Tag Archives: jquery

Javascript security web

JQlog: JQuery Keylogger, or why not to trust your proxy admin.

Note that this post is for awareness and educational purposes only. I do not encourage, and cannot be held responsible for malicious actions using these tools.

The Internet, as it is today, is a mash-up of JavaScript enabled services, often included from external websites. Internet companies offer so-called widgets, which are JavaScript tools that can be used in your own page. Popular examples of this are site analytics (Omniture, Google Analytics, etc) or share-abilities (AddThis, AddToAny, …). It’s by overwriting Javascript libraries on a page, that we can do other things, such as recording keystrokes.

“Overwriting” javascript libraries, or rather “inserting javascript” can be done in several ways. Cross Site Scripting is one of them, but for the sake of this blog post, I will act as a malicious proxy administrator, and overwrite the Google Analytics DNS entry (www.google-analytics.com) and “fake” the ga.js javascript file.

For this, you’d need only 2 files:

This javascript file, found here, holds 3 parts: JQuery, a base64 encoder and the keylogger code itself: read more »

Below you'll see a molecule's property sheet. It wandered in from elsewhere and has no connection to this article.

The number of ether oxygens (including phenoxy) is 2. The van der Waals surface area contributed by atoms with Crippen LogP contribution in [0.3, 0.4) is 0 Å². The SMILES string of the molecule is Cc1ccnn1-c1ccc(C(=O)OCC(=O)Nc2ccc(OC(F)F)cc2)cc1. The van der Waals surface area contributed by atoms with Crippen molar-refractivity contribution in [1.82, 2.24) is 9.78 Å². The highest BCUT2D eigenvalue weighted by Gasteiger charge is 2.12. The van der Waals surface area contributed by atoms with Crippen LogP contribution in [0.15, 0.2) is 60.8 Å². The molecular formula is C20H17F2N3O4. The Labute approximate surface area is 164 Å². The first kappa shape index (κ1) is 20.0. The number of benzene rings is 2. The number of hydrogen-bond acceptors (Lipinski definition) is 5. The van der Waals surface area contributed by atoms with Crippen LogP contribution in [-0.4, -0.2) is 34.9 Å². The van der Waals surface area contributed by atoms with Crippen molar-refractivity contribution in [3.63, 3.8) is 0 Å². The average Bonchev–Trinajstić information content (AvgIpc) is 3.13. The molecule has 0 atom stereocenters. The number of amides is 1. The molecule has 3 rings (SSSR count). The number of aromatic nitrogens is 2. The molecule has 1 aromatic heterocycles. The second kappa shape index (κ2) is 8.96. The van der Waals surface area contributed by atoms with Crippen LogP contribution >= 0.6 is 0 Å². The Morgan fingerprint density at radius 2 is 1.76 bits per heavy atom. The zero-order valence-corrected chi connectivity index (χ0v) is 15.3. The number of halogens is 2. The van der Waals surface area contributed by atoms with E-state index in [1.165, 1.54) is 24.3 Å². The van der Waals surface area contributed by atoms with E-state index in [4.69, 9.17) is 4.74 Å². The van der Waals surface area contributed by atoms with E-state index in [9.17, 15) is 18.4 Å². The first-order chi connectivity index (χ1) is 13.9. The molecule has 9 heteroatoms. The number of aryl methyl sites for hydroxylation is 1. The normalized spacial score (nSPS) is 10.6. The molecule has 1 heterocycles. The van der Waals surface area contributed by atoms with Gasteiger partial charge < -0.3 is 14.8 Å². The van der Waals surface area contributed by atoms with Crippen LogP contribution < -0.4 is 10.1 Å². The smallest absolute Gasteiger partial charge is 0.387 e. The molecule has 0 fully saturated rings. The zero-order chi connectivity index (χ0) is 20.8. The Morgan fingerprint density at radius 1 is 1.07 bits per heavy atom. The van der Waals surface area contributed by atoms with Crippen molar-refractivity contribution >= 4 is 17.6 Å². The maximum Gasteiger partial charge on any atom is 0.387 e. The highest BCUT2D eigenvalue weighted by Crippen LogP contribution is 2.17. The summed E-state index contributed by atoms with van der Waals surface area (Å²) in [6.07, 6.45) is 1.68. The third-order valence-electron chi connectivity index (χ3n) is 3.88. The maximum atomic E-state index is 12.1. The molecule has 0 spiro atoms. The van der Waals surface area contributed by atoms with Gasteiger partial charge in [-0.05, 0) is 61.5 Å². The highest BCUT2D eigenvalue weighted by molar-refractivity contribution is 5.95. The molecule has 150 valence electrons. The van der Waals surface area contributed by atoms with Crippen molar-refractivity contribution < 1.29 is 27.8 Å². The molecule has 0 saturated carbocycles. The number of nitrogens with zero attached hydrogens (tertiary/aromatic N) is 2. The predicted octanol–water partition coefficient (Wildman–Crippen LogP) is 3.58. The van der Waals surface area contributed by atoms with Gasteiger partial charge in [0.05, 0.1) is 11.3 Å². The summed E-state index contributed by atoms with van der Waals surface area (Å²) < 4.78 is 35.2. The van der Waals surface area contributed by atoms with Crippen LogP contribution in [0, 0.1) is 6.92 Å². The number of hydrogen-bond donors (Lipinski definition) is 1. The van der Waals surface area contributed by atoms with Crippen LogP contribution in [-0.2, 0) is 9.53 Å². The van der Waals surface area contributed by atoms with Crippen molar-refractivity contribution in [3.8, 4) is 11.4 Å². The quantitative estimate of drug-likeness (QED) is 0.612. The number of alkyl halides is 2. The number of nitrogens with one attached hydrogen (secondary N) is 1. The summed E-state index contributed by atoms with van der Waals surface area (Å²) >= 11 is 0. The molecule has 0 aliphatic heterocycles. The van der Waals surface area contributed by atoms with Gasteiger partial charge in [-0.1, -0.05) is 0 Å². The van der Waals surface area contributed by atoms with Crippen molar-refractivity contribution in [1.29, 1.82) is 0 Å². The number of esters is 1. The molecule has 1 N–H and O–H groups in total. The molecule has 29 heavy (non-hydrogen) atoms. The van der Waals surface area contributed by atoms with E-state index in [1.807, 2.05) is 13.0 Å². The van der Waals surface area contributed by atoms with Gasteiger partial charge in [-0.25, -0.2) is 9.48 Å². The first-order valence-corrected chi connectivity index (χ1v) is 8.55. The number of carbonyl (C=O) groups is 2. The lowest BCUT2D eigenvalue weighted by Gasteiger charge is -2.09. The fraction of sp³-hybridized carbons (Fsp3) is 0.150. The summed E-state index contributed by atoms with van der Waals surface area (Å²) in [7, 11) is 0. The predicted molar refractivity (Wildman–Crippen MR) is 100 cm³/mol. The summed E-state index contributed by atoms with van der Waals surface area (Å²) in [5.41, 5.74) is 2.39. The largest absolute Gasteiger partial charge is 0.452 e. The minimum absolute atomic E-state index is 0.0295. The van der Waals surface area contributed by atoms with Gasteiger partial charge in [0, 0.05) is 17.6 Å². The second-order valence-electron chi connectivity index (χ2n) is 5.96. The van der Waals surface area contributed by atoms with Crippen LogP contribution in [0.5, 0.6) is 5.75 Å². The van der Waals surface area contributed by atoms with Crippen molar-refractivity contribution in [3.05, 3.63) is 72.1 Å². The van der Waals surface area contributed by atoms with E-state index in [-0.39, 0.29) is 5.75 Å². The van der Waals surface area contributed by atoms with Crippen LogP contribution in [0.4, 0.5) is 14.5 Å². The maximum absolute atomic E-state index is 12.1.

code rails

JQuery AJAX with Rails’ authenticity token

In Ruby on Rails, authenticity tokens are generated to prevent CSRF (Cross Site Request Forgery) attacks. These tokens generate a unique “identifier” to prevent other website from making requests on your behalf, or so-called “session riding”.

In Ruby on Rails, to have this identifier available for you, you need to put <%= csrf_meta_tag %> in your view, usually in app/views/layouts/application.html.erb. This tag creates something like:

<meta name=”csrf-param” content=”authenticity_token”/>
<meta name=”csrf-token” content=”uDDuQj14CCJ…”>

If you create your own AJAX functions, say with JQuery, you would need these values in order to have rails handle your request. This can be done using the following:

var param = $(‘meta[name=csrf-token]‘).attr(‘content’);

Which you can use then in your AJAX requests

$.post(‘/post’, { body: $(‘#post_body’).val(), authenticity_token: param }, function(data){
var ret = jQuery.parseJSON(data);
if(ret.status==”ok”) {

internet

Make HTML pages quickly, Drawter

Drawter is one of those tools that are just too good to be true. It allows you to “draw” a page, and then export it’s CSS and HTML code.

It uses JQuery heavily, and I’m loving it. It does one simple thing, making HTML pages, but does it very well.